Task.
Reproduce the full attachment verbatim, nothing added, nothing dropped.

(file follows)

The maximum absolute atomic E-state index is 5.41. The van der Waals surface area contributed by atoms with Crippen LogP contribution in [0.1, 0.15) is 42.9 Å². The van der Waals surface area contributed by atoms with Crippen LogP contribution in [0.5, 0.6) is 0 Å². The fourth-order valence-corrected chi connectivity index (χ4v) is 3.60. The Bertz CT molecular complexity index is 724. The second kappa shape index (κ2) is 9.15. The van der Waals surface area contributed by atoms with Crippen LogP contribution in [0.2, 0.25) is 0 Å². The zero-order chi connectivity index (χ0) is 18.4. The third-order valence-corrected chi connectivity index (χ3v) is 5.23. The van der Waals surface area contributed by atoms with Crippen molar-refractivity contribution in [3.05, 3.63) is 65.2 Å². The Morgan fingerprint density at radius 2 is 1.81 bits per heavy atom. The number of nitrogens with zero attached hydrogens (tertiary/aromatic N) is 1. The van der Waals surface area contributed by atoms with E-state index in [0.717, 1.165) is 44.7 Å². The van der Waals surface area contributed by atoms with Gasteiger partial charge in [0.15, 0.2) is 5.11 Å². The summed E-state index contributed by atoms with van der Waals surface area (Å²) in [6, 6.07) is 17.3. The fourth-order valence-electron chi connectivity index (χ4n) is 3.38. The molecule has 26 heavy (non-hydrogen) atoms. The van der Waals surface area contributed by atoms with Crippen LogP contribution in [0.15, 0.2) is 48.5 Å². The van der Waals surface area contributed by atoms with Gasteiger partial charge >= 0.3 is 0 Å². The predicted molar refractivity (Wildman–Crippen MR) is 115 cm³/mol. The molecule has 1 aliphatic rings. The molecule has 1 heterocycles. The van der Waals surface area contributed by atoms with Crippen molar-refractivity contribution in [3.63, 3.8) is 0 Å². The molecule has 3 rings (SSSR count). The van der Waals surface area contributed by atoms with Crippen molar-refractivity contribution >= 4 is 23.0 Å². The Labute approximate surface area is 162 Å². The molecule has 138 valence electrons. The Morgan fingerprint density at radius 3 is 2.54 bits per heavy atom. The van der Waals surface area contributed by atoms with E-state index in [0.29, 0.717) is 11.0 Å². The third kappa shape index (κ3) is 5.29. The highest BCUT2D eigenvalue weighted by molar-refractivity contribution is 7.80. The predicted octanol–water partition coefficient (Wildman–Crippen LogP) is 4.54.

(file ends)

The maximum absolute atomic E-state index is 5.41. The van der Waals surface area contributed by atoms with Crippen LogP contribution in [0.1, 0.15) is 42.9 Å². The van der Waals surface area contributed by atoms with Crippen LogP contribution in [0.5, 0.6) is 0 Å². The fourth-order valence-corrected chi connectivity index (χ4v) is 3.60. The Bertz CT molecular complexity index is 724. The second kappa shape index (κ2) is 9.15. The van der Waals surface area contributed by atoms with Crippen LogP contribution in [0.2, 0.25) is 0 Å². The zero-order chi connectivity index (χ0) is 18.4. The third-order valence-corrected chi connectivity index (χ3v) is 5.23. The van der Waals surface area contributed by atoms with Crippen molar-refractivity contribution in [3.05, 3.63) is 65.2 Å². The Morgan fingerprint density at radius 2 is 1.81 bits per heavy atom. The number of nitrogens with zero attached hydrogens (tertiary/aromatic N) is 1. The van der Waals surface area contributed by atoms with E-state index in [0.717, 1.165) is 44.7 Å². The van der Waals surface area contributed by atoms with Gasteiger partial charge in [0.15, 0.2) is 5.11 Å². The summed E-state index contributed by atoms with van der Waals surface area (Å²) in [6, 6.07) is 17.3. The fourth-order valence-electron chi connectivity index (χ4n) is 3.38. The molecule has 26 heavy (non-hydrogen) atoms. The van der Waals surface area contributed by atoms with Crippen LogP contribution in [0.15, 0.2) is 48.5 Å². The van der Waals surface area contributed by atoms with Gasteiger partial charge >= 0.3 is 0 Å². The predicted molar refractivity (Wildman–Crippen MR) is 115 cm³/mol. The molecule has 1 aliphatic rings. The molecule has 1 heterocycles. The van der Waals surface area contributed by atoms with Crippen molar-refractivity contribution in [3.63, 3.8) is 0 Å². The molecule has 3 rings (SSSR count). The van der Waals surface area contributed by atoms with Crippen molar-refractivity contribution >= 4 is 23.0 Å². The Labute approximate surface area is 162 Å². The molecule has 138 valence electrons. The Morgan fingerprint density at radius 3 is 2.54 bits per heavy atom. The van der Waals surface area contributed by atoms with E-state index in [0.29, 0.717) is 11.0 Å². The third kappa shape index (κ3) is 5.29. The highest BCUT2D eigenvalue weighted by molar-refractivity contribution is 7.80. The predicted octanol–water partition coefficient (Wildman–Crippen LogP) is 4.54.